Well, back at the ranch I turned on the stereo system and began flipping from one station to another. I did this on and off for several hours. I knew that a great number, such as The Lovin’ Spoonful’s Summer In The City or Mungo Jerry’s In The Summertime soon would be heading my way. When it didn’t arrive I started to fidget and worry. I had been commanded to compose an opus, but there was only so much time I was willing to devote to the enterprise. Finally though, WRDV, the low-wattage radio station located not far from my home, delivered the goods at 3:15 PM. But my heart sank a little, for through the speakers came one of the summery songs I’ve never been thrilled about: Those Lazy-Hazy-Crazy Days Of Summer, in this instance sung by the great Nat King Cole. Corny lyrics abound. I suppose that in some sense they seem charming, especially if you’ve tied one on and feel compelled to sing along with all your might. The blogging gods obviously are taken with the song, or otherwise they’d not have placed me in position to hear it. Who am I to argue? Okay then, here we go — a one, a two and a three — “Roll out those lazy, hazy crazy days of summer . . . ”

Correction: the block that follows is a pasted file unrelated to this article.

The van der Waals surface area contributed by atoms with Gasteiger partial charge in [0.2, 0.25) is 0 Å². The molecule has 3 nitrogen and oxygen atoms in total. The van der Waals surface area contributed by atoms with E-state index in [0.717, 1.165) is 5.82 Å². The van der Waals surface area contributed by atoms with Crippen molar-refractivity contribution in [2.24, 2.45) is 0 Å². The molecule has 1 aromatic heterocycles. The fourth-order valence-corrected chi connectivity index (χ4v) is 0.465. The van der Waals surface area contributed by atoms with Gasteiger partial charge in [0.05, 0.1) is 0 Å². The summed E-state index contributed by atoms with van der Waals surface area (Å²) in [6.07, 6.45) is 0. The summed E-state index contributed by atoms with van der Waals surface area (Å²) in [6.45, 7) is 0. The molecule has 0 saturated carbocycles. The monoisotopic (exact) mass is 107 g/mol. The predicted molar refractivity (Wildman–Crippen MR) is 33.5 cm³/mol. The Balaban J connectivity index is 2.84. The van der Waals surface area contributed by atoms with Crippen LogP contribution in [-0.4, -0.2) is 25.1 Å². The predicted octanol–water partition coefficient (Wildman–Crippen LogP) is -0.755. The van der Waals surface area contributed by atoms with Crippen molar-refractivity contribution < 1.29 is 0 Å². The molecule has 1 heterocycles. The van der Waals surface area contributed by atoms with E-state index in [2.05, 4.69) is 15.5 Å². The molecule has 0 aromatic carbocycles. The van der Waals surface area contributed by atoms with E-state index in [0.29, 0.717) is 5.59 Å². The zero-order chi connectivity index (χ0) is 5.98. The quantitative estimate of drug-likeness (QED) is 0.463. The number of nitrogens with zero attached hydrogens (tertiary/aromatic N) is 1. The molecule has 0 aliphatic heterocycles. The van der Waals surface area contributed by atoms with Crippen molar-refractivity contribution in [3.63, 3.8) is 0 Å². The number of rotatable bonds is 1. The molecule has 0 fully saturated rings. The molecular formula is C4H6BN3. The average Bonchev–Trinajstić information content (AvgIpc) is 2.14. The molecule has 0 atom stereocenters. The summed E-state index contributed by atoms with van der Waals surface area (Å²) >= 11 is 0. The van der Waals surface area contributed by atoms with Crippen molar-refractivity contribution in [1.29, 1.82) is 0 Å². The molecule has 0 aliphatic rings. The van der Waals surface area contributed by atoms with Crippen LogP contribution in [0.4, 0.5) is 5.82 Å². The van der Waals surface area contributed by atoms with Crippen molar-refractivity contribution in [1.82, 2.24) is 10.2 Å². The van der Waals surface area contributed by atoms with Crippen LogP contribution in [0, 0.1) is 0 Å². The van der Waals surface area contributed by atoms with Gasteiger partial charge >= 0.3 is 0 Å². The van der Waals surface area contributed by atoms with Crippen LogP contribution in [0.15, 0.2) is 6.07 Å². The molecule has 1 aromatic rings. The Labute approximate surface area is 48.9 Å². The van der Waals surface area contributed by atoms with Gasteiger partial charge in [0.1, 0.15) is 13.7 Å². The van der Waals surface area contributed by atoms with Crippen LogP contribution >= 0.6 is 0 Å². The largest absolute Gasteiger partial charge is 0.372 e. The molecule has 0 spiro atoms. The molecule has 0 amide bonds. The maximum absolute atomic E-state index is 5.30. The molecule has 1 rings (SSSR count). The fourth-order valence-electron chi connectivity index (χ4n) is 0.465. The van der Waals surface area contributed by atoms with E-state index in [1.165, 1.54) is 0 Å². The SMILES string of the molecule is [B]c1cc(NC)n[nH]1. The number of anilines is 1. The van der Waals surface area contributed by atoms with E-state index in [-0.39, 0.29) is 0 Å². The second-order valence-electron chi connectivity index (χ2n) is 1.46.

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Philadelphia To The Rescue

Two Saturday mornings ago I was in the kitchen of my suburban Philadelphia home, contemplating the whys and wherefores of the universe. My wife Sandy was fastened to the living room sofa, absentmindedly wandering around the web on our laptop computer. If somebody had painted our portraits that morning they could have done worse than to title each canvas Inertia. Now, inertia is a weirdly compelling phenomenon. I’m quite familiar with and knowledgeable about it, as I spend half my waking hours within its grasp. If I were able to bottle it I think I’d become crazily wealthy. I mean, people once spent millions upon millions of dollars on pet rocks, didn’t they?